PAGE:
Rev. John Bidlake: Blest Sabbath, hail ! thou day of earthly peace, "That bid'st awhile the poor man's labour cease! "All hail, king harginger of heav'nly rest! "Thou Wisdom's friends ! thou balm of Sorrow's breast! "That giv'st the unpitied brute, by labour waste, "A periodic pause of pain to taste! "Then the meek ox, releas'd from patient toil, "May press the turf, or crop the flow'ry soil; "And the lean ass, with blows and sorrow worn, "May saunt'ring pace the green-hedg'd lane forlorn; "Though still with slavery's badge his loaded feet "Drag galling chains along his rude retreat: "The thistle's scanty leaf, the briery wastes, "Are all the luxury his respite tastes. "Contented as thou crop'st the casual weeds," For man's ingratitude my bosom bleeds.
 Rev. Legh Richmond: Whilst you are pleading the rights of the animal creation, you will also promote the best interests of Christianity in the hearts of your children…remind them that 'in respect of creation, the beasts of the field are our fellows;' consequently, their sufferings have a natural and just claim to fellow feeling on our part. If…you effectually convince them that the brute animals were born to be the humble dependants on our goodness, not the devoted slaves of our tyranny…you will have fulfilled a most blessed part of your children's education.
 Jeremy Bentham: A time will come when humanity will spread its mantle over everything that breathes. The lot of slaves has begun to excite pity; we shall end by softening the lot of the animals which labour for us and supply our wants.
 William Hamilton Drummond: Ask them seriously and affectionately how they would like to share the lot of those creatures whose slavery is embittered by the rigid and capricious treatment of their keepers. Make them ashamed of injuring defenceless animals which have no mode of appealing to justice, or seeking redress for their wrongs.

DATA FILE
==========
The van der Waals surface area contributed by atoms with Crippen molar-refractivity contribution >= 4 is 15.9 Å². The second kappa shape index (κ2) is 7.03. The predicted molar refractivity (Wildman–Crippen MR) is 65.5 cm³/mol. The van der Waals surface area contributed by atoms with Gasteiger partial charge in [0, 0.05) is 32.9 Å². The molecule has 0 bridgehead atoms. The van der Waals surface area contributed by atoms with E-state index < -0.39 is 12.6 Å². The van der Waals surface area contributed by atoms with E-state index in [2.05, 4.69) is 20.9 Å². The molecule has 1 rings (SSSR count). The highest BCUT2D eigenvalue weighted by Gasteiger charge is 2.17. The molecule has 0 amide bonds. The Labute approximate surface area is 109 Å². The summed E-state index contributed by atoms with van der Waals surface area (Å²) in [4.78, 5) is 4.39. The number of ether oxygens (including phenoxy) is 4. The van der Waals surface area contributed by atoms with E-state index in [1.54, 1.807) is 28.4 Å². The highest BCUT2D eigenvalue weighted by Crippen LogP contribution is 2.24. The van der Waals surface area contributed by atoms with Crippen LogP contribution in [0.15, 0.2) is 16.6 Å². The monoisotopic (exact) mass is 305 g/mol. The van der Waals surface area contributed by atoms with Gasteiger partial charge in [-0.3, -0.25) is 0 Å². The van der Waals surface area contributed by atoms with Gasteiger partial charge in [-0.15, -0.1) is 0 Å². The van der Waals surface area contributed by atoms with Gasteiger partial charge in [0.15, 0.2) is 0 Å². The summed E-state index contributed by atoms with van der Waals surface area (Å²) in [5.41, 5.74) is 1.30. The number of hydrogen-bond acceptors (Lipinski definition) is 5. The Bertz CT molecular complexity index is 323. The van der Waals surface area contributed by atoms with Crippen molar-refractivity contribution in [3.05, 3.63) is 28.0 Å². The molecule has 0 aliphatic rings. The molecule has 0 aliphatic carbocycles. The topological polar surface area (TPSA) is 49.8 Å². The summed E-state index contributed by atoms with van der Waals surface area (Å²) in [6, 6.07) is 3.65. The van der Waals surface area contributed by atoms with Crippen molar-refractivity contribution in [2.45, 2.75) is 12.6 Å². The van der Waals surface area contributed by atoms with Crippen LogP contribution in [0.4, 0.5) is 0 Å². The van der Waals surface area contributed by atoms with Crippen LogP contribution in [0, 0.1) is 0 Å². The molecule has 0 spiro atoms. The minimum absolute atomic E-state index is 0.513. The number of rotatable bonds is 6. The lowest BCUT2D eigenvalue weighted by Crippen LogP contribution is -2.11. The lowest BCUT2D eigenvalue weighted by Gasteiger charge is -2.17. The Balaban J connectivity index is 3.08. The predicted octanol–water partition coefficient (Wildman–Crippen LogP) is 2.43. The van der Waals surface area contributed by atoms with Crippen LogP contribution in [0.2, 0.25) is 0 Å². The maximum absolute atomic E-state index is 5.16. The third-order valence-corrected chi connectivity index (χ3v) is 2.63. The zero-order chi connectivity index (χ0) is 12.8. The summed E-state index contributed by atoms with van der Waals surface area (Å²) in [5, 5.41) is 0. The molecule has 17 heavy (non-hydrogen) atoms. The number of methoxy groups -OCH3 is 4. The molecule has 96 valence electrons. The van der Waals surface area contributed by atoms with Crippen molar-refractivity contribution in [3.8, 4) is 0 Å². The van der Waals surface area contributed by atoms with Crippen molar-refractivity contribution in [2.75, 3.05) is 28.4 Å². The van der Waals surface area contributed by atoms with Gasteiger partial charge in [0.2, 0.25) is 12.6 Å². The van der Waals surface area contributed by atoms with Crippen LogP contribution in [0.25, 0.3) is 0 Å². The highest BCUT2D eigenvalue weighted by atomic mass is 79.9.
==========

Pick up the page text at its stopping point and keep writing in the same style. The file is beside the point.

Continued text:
K., Mirror of Literature: The enemy of slavery should protect every animal subject to the pain of its infliction.
 James Lawson Drummond: The true evil is, that humanity is neglected to a most culpable degree. It is a virtue that is inculcated neither on youth, nor age, nor sect, nor party; and, from custom, we every day see, without emotion, acts of cruelty which, only that we have been long used to them, would excite our deepest indignation. Look, for example, at the treatment of the horse. That poor slave, so useful to man, is subjected to hardship, pain, and suffering, to a degree that would seem utterly incredible, were we not, all our lives, accustomed to the sight.
Animal Rights History Timeline: Romantic Age [1785-1837]
Quotes Against Slavery of Animals in Historical Literature; Analogies to Human Slavery, Animal Slavery-Servitude, Animal Slaves
Slavery of Animals
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Domestic, Dometicated, Serve, Servitude, Slavery, Slaves